For the apple butter:
Heat the oil in a large saute pan over medium-high heat. Add the onion and garlic and cook until soft, 3 to 4 minutes. Add the apple, water and brown sugar and cook until the apples are very soft. Stir in the cinnamon and salt and cook for 1 minute. Remove the mixture from the heat and let cool.
Transfer the mixture to a food processor along with the butter and process until slightly chunky. Scrape into a small bowl, cover and refrigerate for at least 1 hour to allow the flavors to meld. Let come to room temperature before serving.
For the glaze:
Whisk all the glaze ingredients in a small bowl.
For the pork:
Bring the water, apple juice, salt, sugar, onion, peppercorns, mustard seeds, thyme and bay leaves to a simmer in a large stock pot and cook until the sugar and salt is dissolved. Let cool completely. Submerge the roast in the brine by placing a plate on top, cover with plastic and refrigerate for up to 4 hours.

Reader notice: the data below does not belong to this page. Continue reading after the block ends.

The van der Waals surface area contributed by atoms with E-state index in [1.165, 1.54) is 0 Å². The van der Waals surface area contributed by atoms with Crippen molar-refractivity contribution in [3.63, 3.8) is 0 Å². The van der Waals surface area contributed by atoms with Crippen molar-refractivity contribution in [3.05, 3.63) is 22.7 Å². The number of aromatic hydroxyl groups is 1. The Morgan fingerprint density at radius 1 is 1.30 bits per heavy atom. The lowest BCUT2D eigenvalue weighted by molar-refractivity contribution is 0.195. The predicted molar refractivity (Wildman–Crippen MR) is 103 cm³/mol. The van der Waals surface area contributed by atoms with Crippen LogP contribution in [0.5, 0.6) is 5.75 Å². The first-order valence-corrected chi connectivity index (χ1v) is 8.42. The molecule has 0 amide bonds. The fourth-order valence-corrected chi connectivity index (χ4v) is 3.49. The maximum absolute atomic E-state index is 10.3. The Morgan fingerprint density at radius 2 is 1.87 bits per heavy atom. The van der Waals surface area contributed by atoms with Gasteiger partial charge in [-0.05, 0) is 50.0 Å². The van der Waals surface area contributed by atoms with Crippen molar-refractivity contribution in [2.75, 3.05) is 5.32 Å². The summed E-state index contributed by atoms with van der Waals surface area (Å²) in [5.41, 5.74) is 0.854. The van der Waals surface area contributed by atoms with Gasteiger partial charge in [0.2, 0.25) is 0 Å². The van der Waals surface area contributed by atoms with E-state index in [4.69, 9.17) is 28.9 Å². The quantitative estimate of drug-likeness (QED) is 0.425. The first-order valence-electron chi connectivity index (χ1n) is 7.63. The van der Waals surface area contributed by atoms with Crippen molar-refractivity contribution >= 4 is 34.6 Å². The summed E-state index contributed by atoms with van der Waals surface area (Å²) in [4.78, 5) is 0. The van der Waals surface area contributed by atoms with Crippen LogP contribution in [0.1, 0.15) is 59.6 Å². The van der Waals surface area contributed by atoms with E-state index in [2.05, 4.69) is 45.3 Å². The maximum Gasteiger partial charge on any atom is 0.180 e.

Preheat oven to 425 degrees F.
Remove the pork from the brine, rinse under cold water and pat dry with paper towels. Heat the oil in a large saute pan over high heat. Season the pork on both sides with salt and pepper and cook on both sides until golden brown, about 8 to 10 minutes total. Transfer the pork to a baking sheet, brush with some of the glaze and finish cooking in the oven until cooked to an internal temperature of 150 degrees F on an instant-read thermometer, about 30 to 40 minutes, brushing with the glaze every 10 minutes. Remove from the oven, let rest loosely tented with foil for 10 minutes.
Add the shallots to the saute pan (that the pork was browned in) and cook until soft. Add the whiskey, scraping the bottom of the pan with a wooden spoon and cook until almost completely reduced. Add the chicken broth and brown sugar and bring to a boil and cook until reduced to a sauce consistency. Whisk in the butter, season with salt and pepper and stir in the parsley.
Slice the rack into chops and place on a large plate, drizzle a little of the sauce around the pork chop and top with some of the butter. Garnish with parsley sprigs.
Recipe courtesy of Bobby Flay, 2008